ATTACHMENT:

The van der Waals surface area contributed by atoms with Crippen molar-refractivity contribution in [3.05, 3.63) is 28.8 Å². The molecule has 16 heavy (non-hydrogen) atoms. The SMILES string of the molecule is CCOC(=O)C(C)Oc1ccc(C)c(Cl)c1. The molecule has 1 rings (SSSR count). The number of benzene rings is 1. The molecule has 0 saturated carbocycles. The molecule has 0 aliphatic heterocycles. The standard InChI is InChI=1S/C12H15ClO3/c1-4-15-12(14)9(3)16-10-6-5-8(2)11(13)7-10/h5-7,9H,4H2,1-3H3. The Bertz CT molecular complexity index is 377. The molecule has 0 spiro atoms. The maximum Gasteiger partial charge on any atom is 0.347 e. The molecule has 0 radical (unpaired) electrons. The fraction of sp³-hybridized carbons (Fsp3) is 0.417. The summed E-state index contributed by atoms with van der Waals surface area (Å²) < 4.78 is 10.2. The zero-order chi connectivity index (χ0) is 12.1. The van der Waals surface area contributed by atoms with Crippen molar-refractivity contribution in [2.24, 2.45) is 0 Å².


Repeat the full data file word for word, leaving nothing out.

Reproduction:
The van der Waals surface area contributed by atoms with Crippen molar-refractivity contribution in [3.05, 3.63) is 28.8 Å². The molecule has 16 heavy (non-hydrogen) atoms. The SMILES string of the molecule is CCOC(=O)C(C)Oc1ccc(C)c(Cl)c1. The molecule has 1 rings (SSSR count). The number of benzene rings is 1. The molecule has 0 saturated carbocycles. The molecule has 0 aliphatic heterocycles. The standard InChI is InChI=1S/C12H15ClO3/c1-4-15-12(14)9(3)16-10-6-5-8(2)11(13)7-10/h5-7,9H,4H2,1-3H3. The Bertz CT molecular complexity index is 377. The molecule has 0 spiro atoms. The maximum Gasteiger partial charge on any atom is 0.347 e. The molecule has 0 radical (unpaired) electrons. The fraction of sp³-hybridized carbons (Fsp3) is 0.417. The summed E-state index contributed by atoms with van der Waals surface area (Å²) < 4.78 is 10.2. The zero-order chi connectivity index (χ0) is 12.1. The van der Waals surface area contributed by atoms with Crippen molar-refractivity contribution in [2.24, 2.45) is 0 Å².